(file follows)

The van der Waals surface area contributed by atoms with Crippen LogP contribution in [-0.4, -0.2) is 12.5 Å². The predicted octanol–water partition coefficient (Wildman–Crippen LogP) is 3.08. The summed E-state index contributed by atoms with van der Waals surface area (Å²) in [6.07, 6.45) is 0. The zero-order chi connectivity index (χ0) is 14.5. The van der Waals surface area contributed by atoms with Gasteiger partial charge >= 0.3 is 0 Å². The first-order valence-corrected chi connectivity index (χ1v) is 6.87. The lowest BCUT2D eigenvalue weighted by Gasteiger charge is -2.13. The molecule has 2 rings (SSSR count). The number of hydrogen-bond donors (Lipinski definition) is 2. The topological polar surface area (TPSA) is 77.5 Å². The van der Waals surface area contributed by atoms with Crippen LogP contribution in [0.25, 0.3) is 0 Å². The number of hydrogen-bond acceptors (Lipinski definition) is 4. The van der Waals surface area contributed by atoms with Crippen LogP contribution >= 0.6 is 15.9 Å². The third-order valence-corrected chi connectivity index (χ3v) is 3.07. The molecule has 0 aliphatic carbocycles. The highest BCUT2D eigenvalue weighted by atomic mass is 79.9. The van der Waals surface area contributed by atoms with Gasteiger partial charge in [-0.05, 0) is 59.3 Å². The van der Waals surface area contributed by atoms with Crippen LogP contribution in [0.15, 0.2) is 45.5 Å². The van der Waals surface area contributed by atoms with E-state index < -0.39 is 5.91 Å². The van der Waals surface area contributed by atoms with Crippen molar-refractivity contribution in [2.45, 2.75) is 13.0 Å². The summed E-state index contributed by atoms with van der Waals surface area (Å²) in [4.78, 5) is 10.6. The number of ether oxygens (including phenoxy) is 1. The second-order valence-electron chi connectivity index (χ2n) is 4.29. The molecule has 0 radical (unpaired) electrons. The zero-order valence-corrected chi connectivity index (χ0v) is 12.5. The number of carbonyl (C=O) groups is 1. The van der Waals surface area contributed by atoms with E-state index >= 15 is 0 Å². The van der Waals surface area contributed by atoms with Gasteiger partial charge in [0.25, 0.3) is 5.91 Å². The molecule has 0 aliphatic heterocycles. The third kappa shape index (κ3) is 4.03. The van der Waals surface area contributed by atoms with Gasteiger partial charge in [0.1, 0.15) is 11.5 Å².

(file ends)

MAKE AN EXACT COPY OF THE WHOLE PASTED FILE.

The van der Waals surface area contributed by atoms with Crippen LogP contribution in [-0.4, -0.2) is 12.5 Å². The predicted octanol–water partition coefficient (Wildman–Crippen LogP) is 3.08. The summed E-state index contributed by atoms with van der Waals surface area (Å²) in [6.07, 6.45) is 0. The zero-order chi connectivity index (χ0) is 14.5. The van der Waals surface area contributed by atoms with Gasteiger partial charge >= 0.3 is 0 Å². The first-order valence-corrected chi connectivity index (χ1v) is 6.87. The lowest BCUT2D eigenvalue weighted by Gasteiger charge is -2.13. The molecule has 2 rings (SSSR count). The number of hydrogen-bond donors (Lipinski definition) is 2. The topological polar surface area (TPSA) is 77.5 Å². The van der Waals surface area contributed by atoms with Crippen LogP contribution in [0.25, 0.3) is 0 Å². The number of hydrogen-bond acceptors (Lipinski definition) is 4. The van der Waals surface area contributed by atoms with Crippen LogP contribution >= 0.6 is 15.9 Å². The third-order valence-corrected chi connectivity index (χ3v) is 3.07. The molecule has 0 aliphatic carbocycles. The highest BCUT2D eigenvalue weighted by atomic mass is 79.9. The van der Waals surface area contributed by atoms with Gasteiger partial charge in [-0.05, 0) is 59.3 Å². The van der Waals surface area contributed by atoms with Crippen LogP contribution in [0.15, 0.2) is 45.5 Å². The van der Waals surface area contributed by atoms with E-state index < -0.39 is 5.91 Å². The van der Waals surface area contributed by atoms with Crippen molar-refractivity contribution in [2.45, 2.75) is 13.0 Å². The summed E-state index contributed by atoms with van der Waals surface area (Å²) in [4.78, 5) is 10.6. The number of ether oxygens (including phenoxy) is 1. The second-order valence-electron chi connectivity index (χ2n) is 4.29. The molecule has 0 radical (unpaired) electrons. The zero-order valence-corrected chi connectivity index (χ0v) is 12.5. The number of carbonyl (C=O) groups is 1. The van der Waals surface area contributed by atoms with E-state index >= 15 is 0 Å². The van der Waals surface area contributed by atoms with Gasteiger partial charge in [0.25, 0.3) is 5.91 Å². The molecule has 0 aliphatic heterocycles. The third kappa shape index (κ3) is 4.03. The van der Waals surface area contributed by atoms with Gasteiger partial charge in [0.1, 0.15) is 11.5 Å².